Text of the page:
There's often considerable confusion over image resolution and what's required when it comes to using images for print and the internet. An image is made up of multiple condensed dots, of which to the human eye looks like a smooth colour / visual. Using a magnifying glass you can see the image is made up of micro dots. The term for image resolution is called DPI - Dots Per Inch.
Dots per inch determines how small the dots an output device will use when printing an image. A 300dpi laser printer uses black dots that are 1/300th of an inch in width.
So, each time we use an image we need to understand how many dots are we fitting into every inch of the image to create the full image resolution.
- For the use of an image on the internet, the industry standard resolution is 72dpi.
- For the use of a Printed Image, the industry standard resolution is 300dpi.
If you print a 72dpi image on a Leaflet, (which requires 300dpi) you will get an image printed that is low resolution and will display pixelated.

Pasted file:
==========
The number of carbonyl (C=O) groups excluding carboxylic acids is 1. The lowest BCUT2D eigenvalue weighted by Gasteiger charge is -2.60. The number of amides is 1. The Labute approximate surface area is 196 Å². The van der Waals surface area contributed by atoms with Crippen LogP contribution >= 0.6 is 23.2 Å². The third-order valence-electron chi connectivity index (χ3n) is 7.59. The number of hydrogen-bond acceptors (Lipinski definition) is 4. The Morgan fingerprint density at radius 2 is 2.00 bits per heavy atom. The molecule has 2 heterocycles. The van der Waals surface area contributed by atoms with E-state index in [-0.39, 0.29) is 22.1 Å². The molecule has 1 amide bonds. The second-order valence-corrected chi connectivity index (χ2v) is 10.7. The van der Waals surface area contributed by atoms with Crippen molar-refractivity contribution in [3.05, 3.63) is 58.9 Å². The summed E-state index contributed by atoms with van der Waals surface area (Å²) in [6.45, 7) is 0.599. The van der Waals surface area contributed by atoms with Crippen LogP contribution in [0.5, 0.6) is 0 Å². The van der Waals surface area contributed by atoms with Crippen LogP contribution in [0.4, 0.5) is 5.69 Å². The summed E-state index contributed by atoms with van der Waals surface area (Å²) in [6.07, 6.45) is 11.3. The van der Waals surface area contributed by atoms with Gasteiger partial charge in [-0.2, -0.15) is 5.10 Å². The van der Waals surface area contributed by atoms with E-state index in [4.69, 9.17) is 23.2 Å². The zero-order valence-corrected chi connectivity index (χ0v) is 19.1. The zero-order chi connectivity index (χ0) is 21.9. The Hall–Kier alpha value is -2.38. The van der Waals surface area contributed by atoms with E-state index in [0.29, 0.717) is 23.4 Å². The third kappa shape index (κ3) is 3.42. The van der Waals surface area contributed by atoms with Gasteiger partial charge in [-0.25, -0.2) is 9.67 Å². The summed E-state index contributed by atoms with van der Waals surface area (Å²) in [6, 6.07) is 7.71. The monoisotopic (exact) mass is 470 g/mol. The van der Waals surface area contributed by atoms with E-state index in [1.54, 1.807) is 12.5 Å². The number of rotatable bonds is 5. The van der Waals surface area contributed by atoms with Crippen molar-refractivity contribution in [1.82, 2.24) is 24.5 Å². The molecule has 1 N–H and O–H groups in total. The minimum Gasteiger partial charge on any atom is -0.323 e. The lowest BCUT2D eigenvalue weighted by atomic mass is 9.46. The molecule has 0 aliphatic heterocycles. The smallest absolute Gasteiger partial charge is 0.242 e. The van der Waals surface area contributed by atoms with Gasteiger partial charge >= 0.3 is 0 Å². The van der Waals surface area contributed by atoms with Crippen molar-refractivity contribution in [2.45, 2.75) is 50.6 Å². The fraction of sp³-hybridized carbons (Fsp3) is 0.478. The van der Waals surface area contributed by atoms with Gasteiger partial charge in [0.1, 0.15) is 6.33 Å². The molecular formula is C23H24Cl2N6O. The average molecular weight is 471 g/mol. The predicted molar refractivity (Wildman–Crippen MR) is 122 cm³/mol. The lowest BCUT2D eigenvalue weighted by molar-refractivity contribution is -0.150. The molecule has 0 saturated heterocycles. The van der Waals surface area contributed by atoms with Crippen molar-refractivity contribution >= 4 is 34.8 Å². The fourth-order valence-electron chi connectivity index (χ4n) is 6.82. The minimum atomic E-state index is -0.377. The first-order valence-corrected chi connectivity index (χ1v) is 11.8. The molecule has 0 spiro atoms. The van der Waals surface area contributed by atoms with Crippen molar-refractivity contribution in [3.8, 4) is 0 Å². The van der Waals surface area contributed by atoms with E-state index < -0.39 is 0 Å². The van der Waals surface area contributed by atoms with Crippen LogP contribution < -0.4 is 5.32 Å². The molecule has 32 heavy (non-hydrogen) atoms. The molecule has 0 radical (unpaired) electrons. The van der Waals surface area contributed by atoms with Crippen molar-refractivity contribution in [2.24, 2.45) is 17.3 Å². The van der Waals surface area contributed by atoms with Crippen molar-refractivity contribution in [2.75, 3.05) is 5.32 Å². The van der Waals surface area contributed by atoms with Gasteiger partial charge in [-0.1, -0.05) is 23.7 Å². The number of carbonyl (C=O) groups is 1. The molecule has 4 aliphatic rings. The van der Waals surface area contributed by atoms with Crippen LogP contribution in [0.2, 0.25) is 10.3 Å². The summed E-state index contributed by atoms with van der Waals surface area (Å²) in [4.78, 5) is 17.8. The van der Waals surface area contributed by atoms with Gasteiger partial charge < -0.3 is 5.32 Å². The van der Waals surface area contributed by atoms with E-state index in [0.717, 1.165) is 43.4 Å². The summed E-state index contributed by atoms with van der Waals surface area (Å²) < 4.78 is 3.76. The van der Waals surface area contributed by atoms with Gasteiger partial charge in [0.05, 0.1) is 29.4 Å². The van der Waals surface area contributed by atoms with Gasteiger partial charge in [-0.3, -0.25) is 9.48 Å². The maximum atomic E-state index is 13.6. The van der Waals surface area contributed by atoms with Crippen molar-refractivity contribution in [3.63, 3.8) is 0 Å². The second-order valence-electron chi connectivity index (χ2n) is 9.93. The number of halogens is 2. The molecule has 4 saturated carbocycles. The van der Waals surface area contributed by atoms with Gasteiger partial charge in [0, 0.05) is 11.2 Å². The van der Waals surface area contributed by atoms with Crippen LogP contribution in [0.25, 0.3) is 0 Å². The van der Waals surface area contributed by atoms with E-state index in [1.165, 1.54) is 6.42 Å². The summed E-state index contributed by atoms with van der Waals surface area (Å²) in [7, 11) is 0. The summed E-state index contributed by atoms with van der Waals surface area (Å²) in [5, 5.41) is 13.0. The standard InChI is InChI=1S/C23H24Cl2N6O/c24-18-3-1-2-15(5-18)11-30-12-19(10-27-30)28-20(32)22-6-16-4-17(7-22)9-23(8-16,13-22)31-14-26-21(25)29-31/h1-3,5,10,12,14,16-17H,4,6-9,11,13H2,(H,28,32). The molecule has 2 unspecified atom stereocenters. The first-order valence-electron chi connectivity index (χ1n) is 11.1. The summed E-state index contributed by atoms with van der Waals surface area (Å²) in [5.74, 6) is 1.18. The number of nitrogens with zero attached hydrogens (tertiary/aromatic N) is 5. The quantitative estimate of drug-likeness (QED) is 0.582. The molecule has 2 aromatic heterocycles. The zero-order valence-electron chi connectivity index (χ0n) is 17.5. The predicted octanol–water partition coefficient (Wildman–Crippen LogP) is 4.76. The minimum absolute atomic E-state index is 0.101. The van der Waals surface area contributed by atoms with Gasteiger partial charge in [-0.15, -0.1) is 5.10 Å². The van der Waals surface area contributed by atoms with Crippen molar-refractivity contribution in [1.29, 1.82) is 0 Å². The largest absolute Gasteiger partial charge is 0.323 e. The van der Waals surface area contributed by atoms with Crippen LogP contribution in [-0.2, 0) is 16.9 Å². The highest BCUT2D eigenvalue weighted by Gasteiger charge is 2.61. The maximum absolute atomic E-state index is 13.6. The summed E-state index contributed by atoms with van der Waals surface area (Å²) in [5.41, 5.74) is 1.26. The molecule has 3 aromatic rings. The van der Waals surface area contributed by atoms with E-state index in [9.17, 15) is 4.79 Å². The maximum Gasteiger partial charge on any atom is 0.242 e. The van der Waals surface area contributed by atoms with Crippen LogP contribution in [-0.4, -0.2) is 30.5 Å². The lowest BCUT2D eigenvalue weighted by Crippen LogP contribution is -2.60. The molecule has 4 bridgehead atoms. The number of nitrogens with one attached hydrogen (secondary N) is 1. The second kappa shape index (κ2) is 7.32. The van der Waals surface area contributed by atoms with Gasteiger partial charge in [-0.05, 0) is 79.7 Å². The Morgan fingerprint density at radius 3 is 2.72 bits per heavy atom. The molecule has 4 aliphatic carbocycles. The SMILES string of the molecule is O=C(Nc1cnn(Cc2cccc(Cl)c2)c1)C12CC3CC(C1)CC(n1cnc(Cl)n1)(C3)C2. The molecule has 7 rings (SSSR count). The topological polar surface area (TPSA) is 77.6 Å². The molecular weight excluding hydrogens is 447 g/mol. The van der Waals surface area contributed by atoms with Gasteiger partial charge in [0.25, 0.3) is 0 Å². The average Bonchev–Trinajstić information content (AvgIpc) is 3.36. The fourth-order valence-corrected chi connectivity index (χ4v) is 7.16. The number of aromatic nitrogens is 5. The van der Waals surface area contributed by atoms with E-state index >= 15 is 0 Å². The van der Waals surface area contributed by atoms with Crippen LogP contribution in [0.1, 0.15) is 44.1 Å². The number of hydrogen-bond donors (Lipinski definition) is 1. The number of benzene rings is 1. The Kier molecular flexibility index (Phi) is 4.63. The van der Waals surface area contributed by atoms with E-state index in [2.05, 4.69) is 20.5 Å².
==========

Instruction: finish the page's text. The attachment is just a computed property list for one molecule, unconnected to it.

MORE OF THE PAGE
If you use a 300dpi image on the internet, (which requires 72dpi) your website will start to run slowly and the images will take a long time to load, slowing down the entire website.
You can scale down an image (From 300dpi > 72dpi) you cannot increase the DPI.
So if you have a photograph you wish to use on the internet, ensure you're NOT saving over the original when you save as 72dpi. You can't reverse this process, If you try to increase the image resolution you will get the same outcome as in print and have a low resolution image that displays pixelated.